News Column

Farm-to-table Movement Grows

March 27, 2013

Lynnette Hintze


The farm-to-table movement is growing in the Flathead Valley, but there are challenges both local producers and consumers face in sustaining community-supported agriculture.

A panel of local agriculture processors and food industry representatives talked about the business of locally produced food during the Kalispell Chamber of Commerce's monthly luncheon on Tuesday.

Wes Plummer of Lower Valley Processing Co. and Mary Tuck of Kalispell Kreamery addressed processing challenges, while Jennifer Montague, food service director for Kalispell Public Schools, and Seth Bostick, executive chef for Kalispell Regional Healthcare, represented consumers.

Dave Prather of the Western Montana Growers Cooperative discussed ways to bring the two sides together.

"It takes people on the ground who want to put the effort in," Prather said. "We do a lot of education on our part."

The cooperative, which serves 40 ag producers from the Flathead to the Bitterroot Valley, provides a wholesale marketing and delivery service for its members. During the winter months, the cooperative works with customers to get bulk estimates of how much of certain agriculture products they can use.

A crop commitment system enables farmers to grow specific amounts of produce, Prather said. For larger institutional customers, a memorandum of understanding with the cooperative gives more security to both the grower and consumer.

One of the obvious challenges for local producers is competing price-wise with bigger suppliers.

"I know we can't compete with Sysco," Plummer said about his family-owned meat-processing business. "We're about 15 to 25 percent higher. It costs more to do business here."

While big meat packing plants have onsite rendering facilities and even convert animals' stomach contents into energy that supplements the plants' power supply, it costs Plummer $110 every time a truck stops by to pick up animal waste.

Tuck talked about the higher cost of having to buy milk containers out-of-state. Small businesses like her family's dairy and milk processing plant don't have the same advantage as larger firms that can save money by buying in volume.

"Be your own advocate," Tuck said, responding to a question about what the most important thing was about running her business. "You have to stand up and say, 'I'm going to do this. I just have to figure out how.'"

Both Bostick and Montague said they'd like to buy more locally produced products, but as Bostick noted, storage space and costs are ongoing concerns.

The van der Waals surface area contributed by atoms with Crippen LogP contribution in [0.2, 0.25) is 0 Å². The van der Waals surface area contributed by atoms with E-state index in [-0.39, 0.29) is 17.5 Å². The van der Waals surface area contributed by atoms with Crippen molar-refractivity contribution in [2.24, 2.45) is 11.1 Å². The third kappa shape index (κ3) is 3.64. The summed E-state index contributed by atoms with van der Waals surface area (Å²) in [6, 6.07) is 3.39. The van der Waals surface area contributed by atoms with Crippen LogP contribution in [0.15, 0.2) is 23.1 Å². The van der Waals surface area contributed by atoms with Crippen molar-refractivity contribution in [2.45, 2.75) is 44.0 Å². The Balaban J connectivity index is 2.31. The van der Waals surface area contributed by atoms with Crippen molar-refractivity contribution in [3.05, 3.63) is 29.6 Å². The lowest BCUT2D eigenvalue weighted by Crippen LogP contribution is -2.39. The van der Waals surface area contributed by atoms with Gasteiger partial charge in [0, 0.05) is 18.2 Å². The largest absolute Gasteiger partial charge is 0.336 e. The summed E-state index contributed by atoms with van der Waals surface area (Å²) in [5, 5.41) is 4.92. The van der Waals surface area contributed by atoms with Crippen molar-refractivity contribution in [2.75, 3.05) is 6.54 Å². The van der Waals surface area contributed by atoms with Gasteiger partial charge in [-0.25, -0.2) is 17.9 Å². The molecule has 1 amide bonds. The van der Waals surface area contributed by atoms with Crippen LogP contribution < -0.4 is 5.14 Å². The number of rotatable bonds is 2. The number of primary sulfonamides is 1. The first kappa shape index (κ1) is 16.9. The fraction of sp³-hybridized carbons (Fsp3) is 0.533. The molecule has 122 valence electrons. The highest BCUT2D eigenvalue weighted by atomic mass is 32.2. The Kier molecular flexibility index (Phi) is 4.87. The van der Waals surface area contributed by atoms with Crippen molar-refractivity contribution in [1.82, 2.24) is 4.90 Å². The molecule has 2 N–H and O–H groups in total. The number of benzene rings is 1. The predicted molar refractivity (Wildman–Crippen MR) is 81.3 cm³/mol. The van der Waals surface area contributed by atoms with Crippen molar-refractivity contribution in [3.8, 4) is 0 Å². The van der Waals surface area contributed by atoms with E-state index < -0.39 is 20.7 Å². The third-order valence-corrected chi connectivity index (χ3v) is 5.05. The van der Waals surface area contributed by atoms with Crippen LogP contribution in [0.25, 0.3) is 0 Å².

Thomas Cuisine Management, under contract to supply some 1,200 meals a day for Kalispell Regional Healthcare, gets about 20 percent of its total food purchases -- the company spends more than $1 million annually on food -- from local sources. Bostick said by using commodity brokers such as Sysco and Food Services of America during the months when local produce is scarce, it "annualizes" the costs even though he pays more for local produce in the summer.

Getting too much of one perishable product also can be a challenge for institutional food programs.

"You can only serve so much squash until people get tired of it," Bostick said.

Montague said Kalispell schools buy about 11 percent of the school lunch food locally, including ground beef from Lower Valley Processing. She would like to get even more local products.

For Montague, the biggest challenge is meeting the $1-per-meal benchmark for school lunches. About half of the school district's food is obtained through Western Montana Growers Cooperative.

The trend toward farm-to-table food is a challenge for producers limited to a specific quantity of their product.

Tuck said her family's 200 Holsteins can only produce so much milk, and over the holidays when cream and butter are in demand, there can be shortages.

Plummer said he's got 140 HRI (hotel, restaurant and institution) customers on his wholesale route, plus the business's own retail shop at the Lower Valley plant. His business also does an increasing amount of private-label processing for local farmers raising everything from emus to buffalo.

"We are under growing pains," he said.

Tuck's parting words of wisdom: If local producers focus first on quality, the payoff down the road is the quantity of customers that can sustain local agricultural businesses.

Source: (c)2013 the Daily Inter Lake (Kalispell, Mont.). Distributed by MCT Information Services.

Story Tools Facebook Linkedin Twitter RSS Feed Email Alerts & Newsletters